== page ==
At a time when most of the public sector organizations in India are underperforming, the Indian space research organization is not only proving itself consistently but is also creating unparalleled records, thereby bringing laurels to the nation.
Chandrayaan is a multiple mission program planned in three phases- Chandrayaan1, Chandrayaan2, and Chandrayaan3. Chandrayaan1 was planned as an orbiter and impactor, Chandrayaan2 contains a soft lander and rover while Chandrayaan3 is intended for in-situ sampling. The core objective of the mission is to map the location and abundance of lunar water.
The project began in 2007 with an agreement between Indian and Russian space agencies for cooperation.
The Chandrayaan1 mission was launched in October 2008 from Satish Dhawan Space Centre, Sriharikota, and was active in operation till August 2009. The mission included a lunar orbiter and an impactor. Later when Russia withdrew its hand from the mission, India decided to develop the lunar mission independently. In 2019, the Chandrayaan2 mission was launched from Sriharikota space center by a Geosynchronous satellite launch vehicle Mark-III. It included a lunar orbital, lander- Vikram, and Rover- Pragyan, all developed domestically. Unlike Chandrayaan1, Chandrayaan2 had to attempt a soft landing but unfortunately, this would not happen and lander Vikram lost contact 2.1KM just above the moon’s surface.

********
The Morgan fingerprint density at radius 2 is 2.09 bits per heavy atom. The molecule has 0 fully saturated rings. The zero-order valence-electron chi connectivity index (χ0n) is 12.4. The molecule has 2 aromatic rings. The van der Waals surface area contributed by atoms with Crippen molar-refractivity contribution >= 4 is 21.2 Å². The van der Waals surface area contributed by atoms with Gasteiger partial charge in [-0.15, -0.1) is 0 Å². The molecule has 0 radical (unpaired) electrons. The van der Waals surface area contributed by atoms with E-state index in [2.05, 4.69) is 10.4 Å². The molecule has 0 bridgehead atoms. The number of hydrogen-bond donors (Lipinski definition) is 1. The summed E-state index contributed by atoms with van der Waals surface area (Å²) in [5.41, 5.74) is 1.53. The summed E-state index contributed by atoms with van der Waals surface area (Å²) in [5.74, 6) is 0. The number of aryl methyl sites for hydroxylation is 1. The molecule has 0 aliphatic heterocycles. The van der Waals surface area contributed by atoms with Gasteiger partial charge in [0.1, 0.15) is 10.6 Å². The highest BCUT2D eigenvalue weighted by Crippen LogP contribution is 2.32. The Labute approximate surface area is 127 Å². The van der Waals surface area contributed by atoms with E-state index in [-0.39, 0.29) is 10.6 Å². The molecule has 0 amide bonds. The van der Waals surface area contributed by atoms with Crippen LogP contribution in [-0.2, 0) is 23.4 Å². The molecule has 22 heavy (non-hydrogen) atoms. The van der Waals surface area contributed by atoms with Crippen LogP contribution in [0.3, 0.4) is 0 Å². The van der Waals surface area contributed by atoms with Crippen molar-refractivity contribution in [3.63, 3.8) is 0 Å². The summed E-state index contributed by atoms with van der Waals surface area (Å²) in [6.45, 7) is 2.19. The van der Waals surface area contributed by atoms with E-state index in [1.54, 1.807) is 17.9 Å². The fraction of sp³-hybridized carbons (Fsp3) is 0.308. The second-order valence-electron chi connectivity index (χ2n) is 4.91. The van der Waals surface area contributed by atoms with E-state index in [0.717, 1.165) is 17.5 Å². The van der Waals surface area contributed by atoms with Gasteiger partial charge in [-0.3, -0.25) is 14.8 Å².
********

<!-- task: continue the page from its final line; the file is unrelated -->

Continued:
This mission is a prerequisite for both India and the world. The moon offers a pristine environment to study. Understanding how it formed and evolved can help us better understand the solar system and even Earth itself.
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